Today, 9th July, marks the birthday of a literal and figurative icon. He is perhaps the second greatest icon in the history of games. The character is a plumber by trade, and his task was to climb up a series of ramps, girders, and lifts to rescue a gal kidnapped by a giant gorilla who rolled barrels and oil drums at him.
Originally called only "Jump-man" by the inimical Japanese programmers at Nintendo who created him, Mario is today 33 years old.
According to many - Wikipedia included, the "Mario" franchise is the most lucrative series of games in the history of electronic gaming. Over 33 years, and including five separate branches (Super Mario, Mario Kart, Mario Sports, Mario Party, and Mario RPG) nearly a half a billion units have been sold. 445 million game units have been sold. By comparison, the second best-selling series - Pokemon - has moved about 250 million.
To people of roughly my age, Mario, Pauline, and Donkey Kong (the 'characters' in the initial game) are sort of cultural talisman. I was eleven years old in 1981, and I can remember, clearly, the first time I stood in line to put my quarter on the façade of the console, which was the M.O. for those waiting to play. In truth, it was a token, as the first location in our area to have Donkey Kong was Chuck E. Cheese, itself an icon of the era. My father had come home, practically beside himself with glee, reporting about the advent of (what he at the time called, erroneously) "Barrell Kong," and described the game he had heard about on the radio on his way home from work. We were off to Chuck E's a couple of nights later, when Friday arrived.
Chuck E. Cheese, as an aside, was the creation of Nolan Bushnell, the guy who founded Atari in the early 1970s. Of course, Atari produced what some consider the catalyst of the video game industry, "Pong." Pong itself debuted in a pizza joint in Sunnyvale, California, less than a mile from the HQ of the company I co-founded twenty years later. I think it is now a comedy club called Rooster T Feathers; it was when I fled California a few years ago.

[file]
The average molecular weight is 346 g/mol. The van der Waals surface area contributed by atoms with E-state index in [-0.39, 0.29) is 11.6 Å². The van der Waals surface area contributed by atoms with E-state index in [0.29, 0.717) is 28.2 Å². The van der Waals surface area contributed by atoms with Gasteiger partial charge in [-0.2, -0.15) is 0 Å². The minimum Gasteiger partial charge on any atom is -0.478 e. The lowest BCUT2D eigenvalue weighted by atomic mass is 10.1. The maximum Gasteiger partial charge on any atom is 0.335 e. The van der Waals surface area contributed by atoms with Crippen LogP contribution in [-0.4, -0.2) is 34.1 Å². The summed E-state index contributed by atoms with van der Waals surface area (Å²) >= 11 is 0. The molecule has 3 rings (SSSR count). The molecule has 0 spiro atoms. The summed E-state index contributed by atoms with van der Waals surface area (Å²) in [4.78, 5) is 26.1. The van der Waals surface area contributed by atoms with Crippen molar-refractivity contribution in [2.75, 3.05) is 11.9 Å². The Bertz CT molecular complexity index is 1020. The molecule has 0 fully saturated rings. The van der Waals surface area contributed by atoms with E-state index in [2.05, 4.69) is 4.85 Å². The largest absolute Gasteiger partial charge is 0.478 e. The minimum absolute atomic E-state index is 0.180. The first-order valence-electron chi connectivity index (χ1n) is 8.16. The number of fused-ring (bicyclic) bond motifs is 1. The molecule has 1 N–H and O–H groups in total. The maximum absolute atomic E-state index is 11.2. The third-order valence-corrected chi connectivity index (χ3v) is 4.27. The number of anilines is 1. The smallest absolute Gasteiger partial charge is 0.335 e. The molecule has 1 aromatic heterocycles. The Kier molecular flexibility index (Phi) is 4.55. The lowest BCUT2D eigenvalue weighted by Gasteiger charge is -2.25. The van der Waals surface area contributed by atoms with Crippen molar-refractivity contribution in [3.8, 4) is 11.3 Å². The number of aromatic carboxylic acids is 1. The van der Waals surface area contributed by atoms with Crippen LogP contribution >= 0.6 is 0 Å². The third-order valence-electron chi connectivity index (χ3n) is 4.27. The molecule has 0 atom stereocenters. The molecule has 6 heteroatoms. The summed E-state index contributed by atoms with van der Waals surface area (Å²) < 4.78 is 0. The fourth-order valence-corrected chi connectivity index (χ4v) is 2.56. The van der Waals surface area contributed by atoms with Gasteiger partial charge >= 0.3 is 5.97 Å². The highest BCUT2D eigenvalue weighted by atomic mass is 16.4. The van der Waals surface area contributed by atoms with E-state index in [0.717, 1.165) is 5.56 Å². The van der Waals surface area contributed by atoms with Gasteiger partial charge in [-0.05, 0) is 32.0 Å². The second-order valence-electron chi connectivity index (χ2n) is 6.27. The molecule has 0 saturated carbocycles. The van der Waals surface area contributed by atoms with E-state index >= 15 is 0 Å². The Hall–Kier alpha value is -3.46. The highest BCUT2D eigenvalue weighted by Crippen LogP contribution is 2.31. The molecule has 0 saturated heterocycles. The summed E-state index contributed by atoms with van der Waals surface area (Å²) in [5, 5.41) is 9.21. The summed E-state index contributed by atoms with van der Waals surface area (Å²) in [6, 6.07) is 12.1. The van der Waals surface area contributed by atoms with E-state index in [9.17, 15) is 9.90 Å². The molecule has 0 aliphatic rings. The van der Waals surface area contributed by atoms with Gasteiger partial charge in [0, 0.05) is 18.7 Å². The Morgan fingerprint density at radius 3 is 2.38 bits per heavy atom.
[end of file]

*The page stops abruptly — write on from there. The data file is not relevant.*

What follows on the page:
The world of nerd-dom truly is flat.
Donkey Kong at the time represented to us a huge breakthrough in games. The most popular game, Pac Man, was primitive by comparison - here was a game with multiple scenes and a sort of story behind it.
Some months later, a Donkey Kong upright console appeared in the local grocery store; I used to beg my mother for a quarter to play while she did the week's shopping. It was always a risky proposition, as our town had by then passed an ordinance that those under 15 could not play video games without a parent accompanying them. I don't know if the city fathers had decided that video games were some sort of mind-altering vice, or if they feared kids would sneak out of school to play.
In any case, the city of North Olmsted, Ohio was just next door, and it had no such restrictions. And it had the best game room around, so my friends and I would often ride our bicycles out to the mall where "The Great American Game Room" (it was in the food court of the local mall, long ago closed) was located to partake of the corruption.
I must have spent hours and hours playing Donkey Kong, Pac Man, Dig Dug, and later, Zaxxon - itself a marvel of simulated 3D imagery.
It's funny, but I now have a son who is almost nine. He is close to the age that I was when Mario appeared. At the time, of course, 'Mario' was "Jump-Man," "Pauline" (the girl Mario tried to save) was simply "Lady," and Luigi did not even exist. My son loves Mario and all of his worlds. To my irritation, he spends more than a small amount of time watching a guy called "Zach Scott" (his real name, I think) broadcast recordings of himself playing Mario Brothers, adding an inane commentary. It's now my turn, I guess, to be annoyed about my son's video game proclivities, just as surely as my own parents were three decades ago.
I do not know if the Nintendo people had even an inkling of what was spawned in July 1981. I would guess not.
You really never can tell.